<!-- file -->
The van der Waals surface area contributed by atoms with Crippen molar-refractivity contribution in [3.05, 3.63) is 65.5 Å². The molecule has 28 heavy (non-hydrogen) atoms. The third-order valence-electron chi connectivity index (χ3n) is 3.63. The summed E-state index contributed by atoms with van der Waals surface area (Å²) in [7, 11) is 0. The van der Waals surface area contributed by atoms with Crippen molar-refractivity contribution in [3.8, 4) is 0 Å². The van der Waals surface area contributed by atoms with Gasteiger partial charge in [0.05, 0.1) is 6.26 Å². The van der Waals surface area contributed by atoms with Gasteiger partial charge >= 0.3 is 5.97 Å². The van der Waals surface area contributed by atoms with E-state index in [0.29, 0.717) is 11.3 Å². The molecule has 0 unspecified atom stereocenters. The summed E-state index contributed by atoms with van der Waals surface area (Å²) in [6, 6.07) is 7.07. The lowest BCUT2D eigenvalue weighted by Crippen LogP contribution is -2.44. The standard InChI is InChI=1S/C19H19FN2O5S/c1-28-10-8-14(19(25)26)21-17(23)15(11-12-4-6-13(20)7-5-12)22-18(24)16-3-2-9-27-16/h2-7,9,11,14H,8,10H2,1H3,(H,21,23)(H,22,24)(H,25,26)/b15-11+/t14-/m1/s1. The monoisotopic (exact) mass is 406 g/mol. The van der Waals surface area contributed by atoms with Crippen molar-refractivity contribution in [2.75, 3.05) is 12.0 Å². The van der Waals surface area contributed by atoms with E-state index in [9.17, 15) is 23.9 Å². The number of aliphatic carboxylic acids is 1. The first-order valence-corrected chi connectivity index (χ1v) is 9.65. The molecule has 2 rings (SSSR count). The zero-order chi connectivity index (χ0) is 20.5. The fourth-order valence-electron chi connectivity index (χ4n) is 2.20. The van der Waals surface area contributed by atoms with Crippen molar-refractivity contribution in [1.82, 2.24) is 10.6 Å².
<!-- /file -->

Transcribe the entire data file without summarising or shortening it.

The van der Waals surface area contributed by atoms with Crippen molar-refractivity contribution in [3.05, 3.63) is 65.5 Å². The molecule has 28 heavy (non-hydrogen) atoms. The third-order valence-electron chi connectivity index (χ3n) is 3.63. The summed E-state index contributed by atoms with van der Waals surface area (Å²) in [7, 11) is 0. The van der Waals surface area contributed by atoms with Crippen molar-refractivity contribution in [3.8, 4) is 0 Å². The van der Waals surface area contributed by atoms with Gasteiger partial charge in [0.05, 0.1) is 6.26 Å². The van der Waals surface area contributed by atoms with Gasteiger partial charge >= 0.3 is 5.97 Å². The van der Waals surface area contributed by atoms with E-state index in [0.29, 0.717) is 11.3 Å². The molecule has 0 unspecified atom stereocenters. The summed E-state index contributed by atoms with van der Waals surface area (Å²) in [6, 6.07) is 7.07. The lowest BCUT2D eigenvalue weighted by Crippen LogP contribution is -2.44. The standard InChI is InChI=1S/C19H19FN2O5S/c1-28-10-8-14(19(25)26)21-17(23)15(11-12-4-6-13(20)7-5-12)22-18(24)16-3-2-9-27-16/h2-7,9,11,14H,8,10H2,1H3,(H,21,23)(H,22,24)(H,25,26)/b15-11+/t14-/m1/s1. The monoisotopic (exact) mass is 406 g/mol. The van der Waals surface area contributed by atoms with Crippen molar-refractivity contribution in [2.75, 3.05) is 12.0 Å². The van der Waals surface area contributed by atoms with E-state index in [9.17, 15) is 23.9 Å². The number of aliphatic carboxylic acids is 1. The first-order valence-corrected chi connectivity index (χ1v) is 9.65. The molecule has 2 rings (SSSR count). The zero-order chi connectivity index (χ0) is 20.5. The fourth-order valence-electron chi connectivity index (χ4n) is 2.20. The van der Waals surface area contributed by atoms with Crippen molar-refractivity contribution in [1.82, 2.24) is 10.6 Å².